The thing is, none of these things seem to happen deliberately – that is, no one educator sets out to be ableist OR kill the imagination OR perpetuate social oppression OR naturalise injustice. Practitioners may rightly argue, “that’s just how the system is, it isn’t my fault!” But systems are made of people, and just because it isn’t deliberate, doesn’t mean that we – as educators, don’t have an active role to play in challenging discrimination, oppression, injustice and inequality alongside children and families (Freire, 1970). Troublingly, research indicates that many educators tend to distance or “shy away” from teaching children about topics that are “too political” or “taboo” – not just those related to climate change, but also those related to social oppression (e.g. race, class, disability). One of the reasons that educators give for this is because they believe that these topics are irrelevant or cumbersome (“an unnecessary burden”) to children’s lives (Han, 2013; Kelly & Brooks, 2009). That, for example, being a White teacher who does not experience disability in a predominantly White, middle-to-high-income context means that one does not need to learn/teach children about racism, ableism or inequality because children “are not affected” by race, disability or class. Firstly, if the purpose of education can have anything to with transforming injustice, then injustice cannot be irrelevant to education. Secondly, this problematic creation of a “them and us” or in other words, “the othering of other people’s problems” is as frustratingly counterproductive and untrue as it is inhuman. You would think that by now it would be a truth universally acknowledged, that whatever else we are: we are ALL of us, first and foremost, human beings. Extending on the wise words of the author Richard Flanagan, the point here is, that people who experience disability, or those who are homeless or people seeking asylum – these people “are not like you and me. They are you and me” (Flanagan, 2016, para 235, emphasis added).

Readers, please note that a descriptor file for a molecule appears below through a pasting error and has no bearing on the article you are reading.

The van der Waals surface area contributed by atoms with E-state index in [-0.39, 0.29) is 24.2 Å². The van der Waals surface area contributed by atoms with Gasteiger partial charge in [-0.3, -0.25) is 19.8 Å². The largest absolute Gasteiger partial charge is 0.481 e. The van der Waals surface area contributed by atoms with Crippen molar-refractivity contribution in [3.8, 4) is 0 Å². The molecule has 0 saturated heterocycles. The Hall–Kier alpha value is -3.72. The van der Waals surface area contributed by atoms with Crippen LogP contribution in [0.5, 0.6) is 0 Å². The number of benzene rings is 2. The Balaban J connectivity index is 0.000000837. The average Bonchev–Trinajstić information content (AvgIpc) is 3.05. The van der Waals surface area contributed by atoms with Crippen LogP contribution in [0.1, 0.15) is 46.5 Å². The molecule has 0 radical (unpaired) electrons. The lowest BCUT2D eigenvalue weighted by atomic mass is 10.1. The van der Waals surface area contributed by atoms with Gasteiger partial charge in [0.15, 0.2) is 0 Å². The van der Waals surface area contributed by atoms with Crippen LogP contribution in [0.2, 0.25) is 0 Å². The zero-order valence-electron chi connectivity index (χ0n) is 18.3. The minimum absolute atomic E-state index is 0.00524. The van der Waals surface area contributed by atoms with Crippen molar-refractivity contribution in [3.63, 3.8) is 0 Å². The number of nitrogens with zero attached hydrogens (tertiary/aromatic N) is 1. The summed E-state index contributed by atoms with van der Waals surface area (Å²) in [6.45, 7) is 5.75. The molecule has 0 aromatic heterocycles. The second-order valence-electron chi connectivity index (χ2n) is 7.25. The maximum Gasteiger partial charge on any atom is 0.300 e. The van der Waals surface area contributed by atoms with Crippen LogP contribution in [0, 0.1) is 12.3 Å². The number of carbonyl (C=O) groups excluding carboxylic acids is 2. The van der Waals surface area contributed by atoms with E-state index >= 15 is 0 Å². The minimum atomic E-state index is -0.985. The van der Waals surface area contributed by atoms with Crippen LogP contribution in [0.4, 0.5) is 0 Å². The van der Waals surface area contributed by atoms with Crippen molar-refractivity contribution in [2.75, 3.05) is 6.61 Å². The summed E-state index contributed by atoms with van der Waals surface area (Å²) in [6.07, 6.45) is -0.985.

If we teach children to treat disability, diversity or difference with silence, or worse, polite pity, or even worse, fear and abhorrence – then we not only rob them of the opportunity to learn empathy, we also cheat them from being able to grasp or value our “shared humanity” (Cologon, 2013). Moreover, teaching children to value and embrace diversity is not the same thing as teaching children to be silent about it. Children internalize implicit views and understandings of what society has constructed as being “normal” and “not normal” – therefore, by ignoring difference and diversity we teach children that diversity, difference and/or disability are “bad” or “problematic” – something to be afraid of or avoided (Boutte, Lopez-Robertson, & Powers-Costello, 2011). By doing this, what we are also doing is teaching children to exclude and ignore rather than interrupt injustice – instead of teaching them that “exclusion, intentional or not, is a political act and, therefore, a choice” (Michalko, 2002, p. 16).

Oftentimes, the other argument put forward by educators afraid of engaging with “the dilemma of difference” is that children – particularly young children, are not capable of “seeing” difference, or that young children are not able to understand the complexities of things like racism, ableism, sexism, classism, etc. But research (and the work of many incredible educators/practitioners/families) conducted with diverse young children (who do and do not experience disability) tells us the opposite – that in fact, young children are not only capable of understanding social oppression but that they are also capable of, and motivated to, challenge and change it (Silva & Langhout, 2011; Souto-Manning, 2009). This opens a world of possibilities for educators to teach children about the ethical, social and political nature of difference, diversity and disability, and in turn, to recognise that education is an ethical and political act.